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Historical Bamberg Breweries #2
As you walk down Karolinenstrasse in the Bamberg Altstadt you may come across an old building that certainly sounds like it is (or was) a brewery: Bamberger Hofbräu. The name had always intrigued me because the literal translation is along the lines of "Court Brewery." But Bamberg has not had a Royal court in the usual sense of the word. Until 1803 Bamberg and most of Franconia was ruled by a "Prince Bishop" of the Catholic church. The Archbishop of Bamberg not only had great ecclesiastical power, he was also the civil ruler of the Principality. In 1803 the Bavarians invaded and conquered Franconia and thereafter it was ruled from Munich (Napolean gave the Bavarians his approval as thanks for helping him against the Austrians). So I started digging and found an interesting story.
In the 1880's a Jewish hop broker from Bamberg named Simon Lessing saw an opportunity. Bamberg had long been a center of the hop trade. It was also becoming a malting center with the new methods of industrial scale malting developed at Weyermann Malz (founded 1879) and others. Bamberg was also a rail hub where North-South and East-West rail lines crossed. (The first German railroad was built in Franconia — from Fürth to Nürnberg in 1835). With hops, malt and transportation readily available, Simon Lessing founded in 1885 Die erste Bamberger Exportbrauerei Frankenbräu AG— the first real industrial sized Bamberg brewery and the first to brew beer for primarily export to other parts of Germany and the world (the AG stands for "Actien-Gesellschaft" signifying it is a joint stock company). Within a couple of years it was producing over 50,000 Hl per year, quite a large volume for that time. In 1888 Frankenbräu won a number of medals in the Brussels Worlds Fair. The brewery was on Pödeldorfer Straße near the train station and the malting plants, thereby simplifying transportation. The building in the picture above was their tap room in town.
Years later, around the turn of that century, Prince Rupprecht of Bavaria lived in Bamberg (in the Bishops Residence -- really a palace -- next to the Cathedral). He was such a big fan of the Frankenbräu beer that he allowed them to change their name to Bamberger Hofbräu, giving them a "royal patent" as it were. Something similar to what you find on shops in the UK — "By Appointment to His/Her Majesty ...." A couple of years later Simon Lessing died (1903) and control passed to his 22 year old son Willy Lessing and Simon's widow, Clara.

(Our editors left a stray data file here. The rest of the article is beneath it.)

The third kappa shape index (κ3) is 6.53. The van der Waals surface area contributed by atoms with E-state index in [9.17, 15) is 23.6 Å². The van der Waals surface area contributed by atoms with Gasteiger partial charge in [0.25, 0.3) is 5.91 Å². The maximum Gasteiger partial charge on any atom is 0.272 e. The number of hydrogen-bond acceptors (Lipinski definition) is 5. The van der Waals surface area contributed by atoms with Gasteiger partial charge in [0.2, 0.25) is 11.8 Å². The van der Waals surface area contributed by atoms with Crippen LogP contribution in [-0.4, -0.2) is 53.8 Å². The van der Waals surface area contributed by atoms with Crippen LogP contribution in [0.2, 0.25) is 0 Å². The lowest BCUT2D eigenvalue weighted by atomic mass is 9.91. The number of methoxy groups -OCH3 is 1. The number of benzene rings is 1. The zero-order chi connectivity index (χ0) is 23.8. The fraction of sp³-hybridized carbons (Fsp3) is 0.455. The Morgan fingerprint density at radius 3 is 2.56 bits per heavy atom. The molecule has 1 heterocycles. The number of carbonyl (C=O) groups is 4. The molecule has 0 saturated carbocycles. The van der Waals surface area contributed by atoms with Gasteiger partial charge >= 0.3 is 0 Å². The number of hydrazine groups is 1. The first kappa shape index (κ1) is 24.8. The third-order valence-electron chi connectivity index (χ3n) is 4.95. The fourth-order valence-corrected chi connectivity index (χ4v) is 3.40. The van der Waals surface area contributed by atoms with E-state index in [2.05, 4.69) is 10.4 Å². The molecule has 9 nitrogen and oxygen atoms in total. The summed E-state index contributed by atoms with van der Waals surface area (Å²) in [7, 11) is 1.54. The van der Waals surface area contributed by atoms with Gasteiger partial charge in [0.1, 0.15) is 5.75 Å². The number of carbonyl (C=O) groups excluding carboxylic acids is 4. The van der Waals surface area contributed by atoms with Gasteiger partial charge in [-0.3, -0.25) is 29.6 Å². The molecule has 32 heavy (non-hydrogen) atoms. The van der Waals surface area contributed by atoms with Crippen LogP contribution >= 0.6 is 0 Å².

In Germany after the First World War there was a great period of business consolidation and breweries were no exception. In 1919 Bamberger Hofbräu merged with Erlangen Hofbräu (but production remained in Bamberg). They also bought small local breweries like Brauerei “Weisse Taube” (which was located where the Ibis Hotel is today) and Brauerei Eckenbüttner (which is today the Parfumerei Douglas on the Maxplatz). After the mergers the Lessings remained the majority stockholders. Production increased to over 180,000 Hl annually.
What kind of beers were brewed? Records show a helles named "Domquell" was popular, along with a dunkel and export. A couple of bocks named "Dominator" and "Exquisator" rounded out the strong end of the beer lines. The "Dom" is a reference to the Bamberg Cathedral (or "Dom").
When the Nazi's came to power Bamberg was not spared the horrors the rest of Germany experienced. The Jewish community in Bamberg was one of the oldest in Bavaria. Starting in 1934 the Nazi's forced many Jewish stockholders to sell their holdings at fire sale prices. In 1936 the Nazi’s appropriated the shares of Hofbräu AG owned by Willy Lessing . Around this time his wife and son left Germany for England (his son, Fred Lessing, later lived in New York City) . Willy stayed in Bamberg.
In the evening of November 9th, 1938 ("Kristalnacht") the Bamberg Synagogue was set on fire by the mob. At 2am Willy Lessing came down to the Synagogue and implored the fire department to put out the fire (They did not put out the fire but stood by to make sure the fire didn't spread to nearby buildings.). A gang of Hitler Youth then beat Willy severely. At this time Jews were not allowed into the local hospital but the Archbishop of Bamberg was able to bring pressure to bear and WIlly was admitted. However, he died of his injuries two months later on January 17, 1939, two days before his 58th birthday.
After the Second World War, in 1946, one of the arsonists was sentenced to two years in prison and one of Willy's assailants was sentenced to four years in prison. Two others were identified, but not tried. Two years later in 1948 the Bamberg City Council renamed Sophienstrasse, the street where Simon Lessing had his hop brokerage and both generations of Lessings lived, to Willy-Lessing-Strasse. (For those of you familiar with Bamberg, this is the street from the Luitpold Bridge over the Regnitz towards the Altstadt). Fred Lessing appears to have received some compensation, but the he was no longer involved in the brewery. His mother (Willy's wife) had died in London in 1944.
In 1972 the company was aquired by the large Nürnberg brewer Patrizierbräu. Production continued until 1977 when the brewery was closed and torn down. On the site on Pödeldorfer Straße today stands the offices of the local Health Insurance Administration. The Bamberger Hofbräu name was used on beers until 1991 when the Munich based parent of Hacker-Pschorr aquired Patrizier and discontinued the brand in favor of their own brands. In the early 1990's a resturant openned at the site of the former tap room and took the name in honor of Bambergs first large brewery.
I'll leave you with a photo of a fine metal sign hanging in the Fränkisches Brauereimuseum and some pictures of coasters used thru the years.
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